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The Science Behind 

Master Sha’s teachings are breakthrough to empower you through a holistic method in every part of your life. Find out how it works.

Chinese Calligraphy and the Tao Calligraphy Field

Chinese calligraphy is an ancient art that has been widely practiced and honored for centuries as a beautiful medium of artistic expression. It has been used as well as to receive qi (energy) and enrich life through its positive messages. Writing Chinese calligraphy is known as one of the most relaxing yet highly disciplined exercises for one’s physical, mental, emotional and spiritual well-being.

Tao Calligraphy is a unique form of Chinese calligraphy developed in 2013 by Zhi Gang Sha, MD (China) and professor at the State Ethnic Academy of Painting in Beijing. It is a unique style of calligraphy that combines the flowing artistic beauty of Yi Bi Zi (a calligraphy style wherein entire characters and even phrases are written with one continuous stroke)

The Sha Research Foundation has studied the effect of a unique style of meditation where mindfulness (heightened awareness) is achieved by combining movement and focus on Tao Calligraphy with mantra chanting.The practitioners focused on and traced the path of a Tao Calligraphy with five fingertips together and this enabled them to achieve deep meditative states, while maintaining fully alert awareness.This unique practice can be best understood as a combination of meditation and qi gong (energy practice). Therefore, the transformative effects on the mind and body can be quite profound.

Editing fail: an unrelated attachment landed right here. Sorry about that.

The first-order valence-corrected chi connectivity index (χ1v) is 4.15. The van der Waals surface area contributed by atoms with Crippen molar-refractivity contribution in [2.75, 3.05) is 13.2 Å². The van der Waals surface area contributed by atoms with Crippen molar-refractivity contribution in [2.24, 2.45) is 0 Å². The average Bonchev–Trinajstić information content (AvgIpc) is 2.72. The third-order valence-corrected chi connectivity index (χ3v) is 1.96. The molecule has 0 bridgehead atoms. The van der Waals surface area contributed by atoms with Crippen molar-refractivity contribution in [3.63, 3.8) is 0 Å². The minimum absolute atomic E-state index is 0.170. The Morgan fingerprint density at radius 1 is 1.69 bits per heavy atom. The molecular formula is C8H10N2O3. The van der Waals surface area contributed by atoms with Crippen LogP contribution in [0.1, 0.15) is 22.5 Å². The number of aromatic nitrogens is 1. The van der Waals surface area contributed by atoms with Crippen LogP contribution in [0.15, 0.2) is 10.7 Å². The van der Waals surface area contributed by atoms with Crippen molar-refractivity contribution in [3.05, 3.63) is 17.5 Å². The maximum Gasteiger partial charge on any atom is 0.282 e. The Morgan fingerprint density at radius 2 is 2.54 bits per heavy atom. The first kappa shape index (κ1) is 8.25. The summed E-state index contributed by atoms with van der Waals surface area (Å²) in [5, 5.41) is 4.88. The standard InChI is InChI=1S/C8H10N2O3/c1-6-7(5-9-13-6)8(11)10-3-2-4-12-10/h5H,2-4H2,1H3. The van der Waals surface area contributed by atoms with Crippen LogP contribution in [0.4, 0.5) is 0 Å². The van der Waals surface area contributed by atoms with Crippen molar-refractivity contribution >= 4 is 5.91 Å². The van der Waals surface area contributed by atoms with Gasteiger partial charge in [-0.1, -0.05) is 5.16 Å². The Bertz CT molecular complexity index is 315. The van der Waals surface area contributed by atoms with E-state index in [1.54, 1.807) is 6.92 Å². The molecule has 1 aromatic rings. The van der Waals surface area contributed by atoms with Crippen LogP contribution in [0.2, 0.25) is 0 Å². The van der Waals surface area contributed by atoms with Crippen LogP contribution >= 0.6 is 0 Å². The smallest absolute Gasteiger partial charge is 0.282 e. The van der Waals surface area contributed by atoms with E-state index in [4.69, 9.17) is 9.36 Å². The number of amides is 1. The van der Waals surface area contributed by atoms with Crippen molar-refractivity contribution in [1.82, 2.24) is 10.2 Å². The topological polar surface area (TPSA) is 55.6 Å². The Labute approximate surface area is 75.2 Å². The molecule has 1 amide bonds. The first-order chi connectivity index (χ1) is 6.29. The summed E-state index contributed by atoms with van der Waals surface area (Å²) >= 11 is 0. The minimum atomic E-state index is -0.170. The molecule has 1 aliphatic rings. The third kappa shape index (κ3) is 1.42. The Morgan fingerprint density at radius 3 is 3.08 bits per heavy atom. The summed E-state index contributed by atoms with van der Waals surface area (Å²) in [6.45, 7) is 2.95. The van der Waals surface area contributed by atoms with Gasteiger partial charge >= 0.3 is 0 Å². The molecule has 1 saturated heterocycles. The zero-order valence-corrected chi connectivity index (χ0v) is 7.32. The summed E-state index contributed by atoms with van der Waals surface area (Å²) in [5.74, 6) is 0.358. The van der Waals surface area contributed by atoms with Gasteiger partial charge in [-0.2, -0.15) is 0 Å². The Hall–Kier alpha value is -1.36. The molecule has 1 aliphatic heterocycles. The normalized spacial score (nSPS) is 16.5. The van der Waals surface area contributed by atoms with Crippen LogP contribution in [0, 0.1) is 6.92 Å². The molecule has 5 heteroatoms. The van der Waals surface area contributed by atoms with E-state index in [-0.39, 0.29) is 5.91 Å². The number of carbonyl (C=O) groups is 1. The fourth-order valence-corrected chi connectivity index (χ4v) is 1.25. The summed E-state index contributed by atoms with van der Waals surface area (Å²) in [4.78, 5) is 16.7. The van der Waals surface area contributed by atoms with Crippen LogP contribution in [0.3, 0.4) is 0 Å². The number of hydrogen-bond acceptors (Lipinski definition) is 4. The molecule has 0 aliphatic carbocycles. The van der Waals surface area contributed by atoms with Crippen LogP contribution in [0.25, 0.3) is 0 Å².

The Power of Forgiveness


This meta-analysis from 2014 found that participants receiving explicit forgiveness treatments reported significantly greater forgiveness than participants not receiving treatment (Δ+ = 0.56 [0.43, 0.68]) and participants, receiving alternative treatments (Δ+= 0.45 [0.21, 0.69]).

Also, forgiveness treatments resulted in greater changes in depression, anxiety, and hope than no-treatment conditions. Moderators of treatment efficacy included treatment dosage, offense severity, treatment model, and treatment modality. Multimoderator analyses indicated that treatment dosage (i.e., longer interventions) and modality (individual > group) uniquely predicted change in forgiveness compared with no-treatment controls.

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